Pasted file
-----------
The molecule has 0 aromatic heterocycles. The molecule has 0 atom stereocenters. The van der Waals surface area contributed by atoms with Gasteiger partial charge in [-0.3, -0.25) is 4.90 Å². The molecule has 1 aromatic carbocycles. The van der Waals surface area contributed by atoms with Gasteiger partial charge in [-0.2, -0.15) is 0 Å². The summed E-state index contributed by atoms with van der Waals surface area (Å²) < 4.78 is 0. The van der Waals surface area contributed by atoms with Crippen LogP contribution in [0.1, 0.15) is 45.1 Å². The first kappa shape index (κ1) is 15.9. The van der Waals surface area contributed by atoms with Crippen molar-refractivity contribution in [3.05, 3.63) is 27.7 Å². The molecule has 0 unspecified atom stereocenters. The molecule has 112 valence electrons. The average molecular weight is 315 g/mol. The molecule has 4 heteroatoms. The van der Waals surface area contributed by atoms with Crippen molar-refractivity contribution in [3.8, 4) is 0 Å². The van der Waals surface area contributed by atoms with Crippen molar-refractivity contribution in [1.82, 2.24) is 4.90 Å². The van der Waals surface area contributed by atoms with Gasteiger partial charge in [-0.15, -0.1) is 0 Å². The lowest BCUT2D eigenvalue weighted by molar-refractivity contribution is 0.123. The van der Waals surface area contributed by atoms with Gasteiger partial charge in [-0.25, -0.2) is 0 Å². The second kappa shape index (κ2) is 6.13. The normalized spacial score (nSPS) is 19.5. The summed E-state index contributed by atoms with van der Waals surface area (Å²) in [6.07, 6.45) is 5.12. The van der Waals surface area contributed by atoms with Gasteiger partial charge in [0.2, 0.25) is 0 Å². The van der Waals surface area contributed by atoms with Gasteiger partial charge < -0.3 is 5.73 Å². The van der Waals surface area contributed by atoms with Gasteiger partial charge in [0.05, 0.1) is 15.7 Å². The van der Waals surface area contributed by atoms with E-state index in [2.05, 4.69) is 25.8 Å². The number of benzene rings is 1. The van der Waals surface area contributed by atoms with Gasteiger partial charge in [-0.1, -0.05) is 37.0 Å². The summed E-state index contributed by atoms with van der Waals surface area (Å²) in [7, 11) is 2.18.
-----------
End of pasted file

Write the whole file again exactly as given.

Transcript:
The molecule has 0 aromatic heterocycles. The molecule has 0 atom stereocenters. The van der Waals surface area contributed by atoms with Gasteiger partial charge in [-0.3, -0.25) is 4.90 Å². The molecule has 1 aromatic carbocycles. The van der Waals surface area contributed by atoms with Gasteiger partial charge in [-0.2, -0.15) is 0 Å². The summed E-state index contributed by atoms with van der Waals surface area (Å²) < 4.78 is 0. The van der Waals surface area contributed by atoms with Crippen LogP contribution in [0.1, 0.15) is 45.1 Å². The first kappa shape index (κ1) is 15.9. The van der Waals surface area contributed by atoms with Crippen molar-refractivity contribution in [3.05, 3.63) is 27.7 Å². The molecule has 0 unspecified atom stereocenters. The molecule has 112 valence electrons. The average molecular weight is 315 g/mol. The molecule has 4 heteroatoms. The van der Waals surface area contributed by atoms with Crippen molar-refractivity contribution in [3.8, 4) is 0 Å². The van der Waals surface area contributed by atoms with Crippen molar-refractivity contribution in [1.82, 2.24) is 4.90 Å². The van der Waals surface area contributed by atoms with Gasteiger partial charge in [-0.15, -0.1) is 0 Å². The lowest BCUT2D eigenvalue weighted by molar-refractivity contribution is 0.123. The van der Waals surface area contributed by atoms with Gasteiger partial charge in [-0.25, -0.2) is 0 Å². The second kappa shape index (κ2) is 6.13. The normalized spacial score (nSPS) is 19.5. The summed E-state index contributed by atoms with van der Waals surface area (Å²) in [6.07, 6.45) is 5.12. The van der Waals surface area contributed by atoms with Gasteiger partial charge in [0.2, 0.25) is 0 Å². The van der Waals surface area contributed by atoms with Gasteiger partial charge < -0.3 is 5.73 Å². The van der Waals surface area contributed by atoms with Gasteiger partial charge in [0.05, 0.1) is 15.7 Å². The van der Waals surface area contributed by atoms with E-state index in [2.05, 4.69) is 25.8 Å². The number of benzene rings is 1. The van der Waals surface area contributed by atoms with Gasteiger partial charge in [-0.1, -0.05) is 37.0 Å². The summed E-state index contributed by atoms with van der Waals surface area (Å²) in [7, 11) is 2.18.